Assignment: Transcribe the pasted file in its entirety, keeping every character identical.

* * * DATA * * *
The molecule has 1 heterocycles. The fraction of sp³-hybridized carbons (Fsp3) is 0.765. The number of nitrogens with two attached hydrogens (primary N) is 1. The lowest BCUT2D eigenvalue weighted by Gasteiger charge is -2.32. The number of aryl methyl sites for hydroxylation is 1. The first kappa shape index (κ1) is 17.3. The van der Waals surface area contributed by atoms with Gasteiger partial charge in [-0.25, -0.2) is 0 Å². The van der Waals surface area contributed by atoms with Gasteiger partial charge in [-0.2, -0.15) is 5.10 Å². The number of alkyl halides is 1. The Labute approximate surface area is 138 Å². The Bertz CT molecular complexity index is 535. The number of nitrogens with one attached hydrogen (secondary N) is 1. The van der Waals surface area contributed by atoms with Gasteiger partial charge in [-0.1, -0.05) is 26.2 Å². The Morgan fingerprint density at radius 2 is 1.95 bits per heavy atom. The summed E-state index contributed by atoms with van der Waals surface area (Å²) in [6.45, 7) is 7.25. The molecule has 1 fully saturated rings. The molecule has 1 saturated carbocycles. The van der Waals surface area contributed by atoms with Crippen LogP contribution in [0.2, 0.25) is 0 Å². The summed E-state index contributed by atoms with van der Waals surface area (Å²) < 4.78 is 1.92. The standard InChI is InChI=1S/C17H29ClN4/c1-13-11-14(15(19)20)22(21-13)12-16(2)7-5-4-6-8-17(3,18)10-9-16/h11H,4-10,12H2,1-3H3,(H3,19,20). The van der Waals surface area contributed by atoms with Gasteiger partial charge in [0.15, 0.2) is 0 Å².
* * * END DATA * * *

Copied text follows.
The molecule has 1 heterocycles. The fraction of sp³-hybridized carbons (Fsp3) is 0.765. The number of nitrogens with two attached hydrogens (primary N) is 1. The lowest BCUT2D eigenvalue weighted by Gasteiger charge is -2.32. The number of aryl methyl sites for hydroxylation is 1. The first kappa shape index (κ1) is 17.3. The van der Waals surface area contributed by atoms with Gasteiger partial charge in [-0.25, -0.2) is 0 Å². The van der Waals surface area contributed by atoms with Gasteiger partial charge in [-0.2, -0.15) is 5.10 Å². The number of alkyl halides is 1. The Labute approximate surface area is 138 Å². The Bertz CT molecular complexity index is 535. The number of nitrogens with one attached hydrogen (secondary N) is 1. The van der Waals surface area contributed by atoms with Gasteiger partial charge in [-0.1, -0.05) is 26.2 Å². The Morgan fingerprint density at radius 2 is 1.95 bits per heavy atom. The summed E-state index contributed by atoms with van der Waals surface area (Å²) in [6.45, 7) is 7.25. The molecule has 1 fully saturated rings. The molecule has 1 saturated carbocycles. The van der Waals surface area contributed by atoms with Crippen LogP contribution in [0.2, 0.25) is 0 Å². The summed E-state index contributed by atoms with van der Waals surface area (Å²) < 4.78 is 1.92. The standard InChI is InChI=1S/C17H29ClN4/c1-13-11-14(15(19)20)22(21-13)12-16(2)7-5-4-6-8-17(3,18)10-9-16/h11H,4-10,12H2,1-3H3,(H3,19,20). The van der Waals surface area contributed by atoms with Gasteiger partial charge in [0.15, 0.2) is 0 Å².